3.62 To accord with accrual accounting principles, transactions in financial assets should also be recorded on a change of ownership basis. Financial transactions are shown in the ASNA in the financial accounts.
Acquisition of services
3.63 Services are to be recorded when they are provided. While in most cases this is straightforward, there are types of services that require special treatment. The main types falling into this category are insurance, where the payments of premiums are made in advance, and housing, where the services provided by home ownership are continuous. In the ASNA, provisions are made to account for the services of insurance and housing in each accounting period.
3.64 Distributive transactions can be difficult to record on an accrual basis, as the accounting practices of the units involved are not always consistent with national accounting requirements. The most important item (in terms of size) affected in this way in the ASNA is wages and salaries, a component of compensation of employees. In addition, provisions for employee entitlements which qualify as liabilities should also be included, rather than the cash payments of these entitlements. Such liabilities include provisions for long service leave and annual leave, and contributions by employers to unfunded superannuation schemes. Interest on debt is recorded in the period during which the interest accrues. Dividend levels, however, are not unambiguously attributable to a particular earning period, and are therefore recorded when they are declared payable.
Output, intermediate input, changes in inventories, and consumption of fixed capital
3.65 The principle of recording on an accrual basis implies that output is recorded over the period in which the process of production takes place, and the intermediate consumption of goods or services is recorded at the time when the goods or services enter the process of production. Additions to inventories are recorded when products are purchased, produced or otherwise acquired, and deductions from inventories are recorded when products are sold, used up as intermediate consumption or otherwise relinquished.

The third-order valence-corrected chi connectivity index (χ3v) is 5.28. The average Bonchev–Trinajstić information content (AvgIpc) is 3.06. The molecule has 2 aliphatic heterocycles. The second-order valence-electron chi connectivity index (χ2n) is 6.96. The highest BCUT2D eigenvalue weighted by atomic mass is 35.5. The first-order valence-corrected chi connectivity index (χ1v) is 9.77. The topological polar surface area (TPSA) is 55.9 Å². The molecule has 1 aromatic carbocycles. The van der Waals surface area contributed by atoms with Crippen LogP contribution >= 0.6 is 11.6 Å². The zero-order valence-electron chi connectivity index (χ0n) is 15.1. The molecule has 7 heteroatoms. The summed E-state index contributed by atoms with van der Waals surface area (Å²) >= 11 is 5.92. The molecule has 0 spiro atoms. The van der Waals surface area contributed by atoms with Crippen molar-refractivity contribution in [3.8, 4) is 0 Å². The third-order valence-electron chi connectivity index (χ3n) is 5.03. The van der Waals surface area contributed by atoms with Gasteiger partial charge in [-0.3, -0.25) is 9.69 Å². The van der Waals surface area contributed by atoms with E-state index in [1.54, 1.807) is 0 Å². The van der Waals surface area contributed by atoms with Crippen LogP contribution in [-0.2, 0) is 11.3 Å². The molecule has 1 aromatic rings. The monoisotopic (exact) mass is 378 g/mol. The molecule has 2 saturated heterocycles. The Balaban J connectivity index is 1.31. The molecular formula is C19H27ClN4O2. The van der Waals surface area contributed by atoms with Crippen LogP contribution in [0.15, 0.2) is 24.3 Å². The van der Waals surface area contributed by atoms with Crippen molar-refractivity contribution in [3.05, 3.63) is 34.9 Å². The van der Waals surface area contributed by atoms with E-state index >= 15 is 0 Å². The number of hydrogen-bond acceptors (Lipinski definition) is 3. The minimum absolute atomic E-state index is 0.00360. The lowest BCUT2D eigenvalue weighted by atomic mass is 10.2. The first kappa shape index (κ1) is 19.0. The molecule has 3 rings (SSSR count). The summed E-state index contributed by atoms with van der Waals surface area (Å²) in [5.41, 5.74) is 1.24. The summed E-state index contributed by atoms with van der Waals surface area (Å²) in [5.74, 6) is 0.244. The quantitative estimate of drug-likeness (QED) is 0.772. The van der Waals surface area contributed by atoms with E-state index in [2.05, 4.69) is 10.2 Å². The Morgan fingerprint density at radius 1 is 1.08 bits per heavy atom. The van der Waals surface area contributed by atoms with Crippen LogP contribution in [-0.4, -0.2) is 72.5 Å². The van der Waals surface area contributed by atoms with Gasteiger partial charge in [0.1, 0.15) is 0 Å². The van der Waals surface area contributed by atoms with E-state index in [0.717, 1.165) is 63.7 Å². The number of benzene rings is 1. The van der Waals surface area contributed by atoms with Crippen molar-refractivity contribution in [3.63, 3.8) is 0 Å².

3.66 In general, the collection methods used in the ASNA result in estimates on an accrual basis, although the extent to which this is possible depends upon the information received from the respondents to ABS economic statistics collections. Consumption of fixed capital is a cost which accrues over the whole period the fixed asset is available for productive purposes. The apportioning to accounting periods depends on the rate of depreciation used to estimate the using up of the asset. To be consistent with other entries in the accounts, consumption of fixed capital must be valued at the prices prevailing during the current accounting period (unlike depreciation for tax purposes, which is based on the historical cost of the assets).
3.67 Other changes in the volume of assets are usually discrete events that accrue at precise moments or within fairly short periods of time (e.g. assets being destroyed in a natural disaster such as a bush fire).
Holding gains and losses
3.68 Changes in prices often have a more continuous character, particularly in respect of assets for which active markets exist. In practice, nominal holding gains or losses will be computed between two points in time: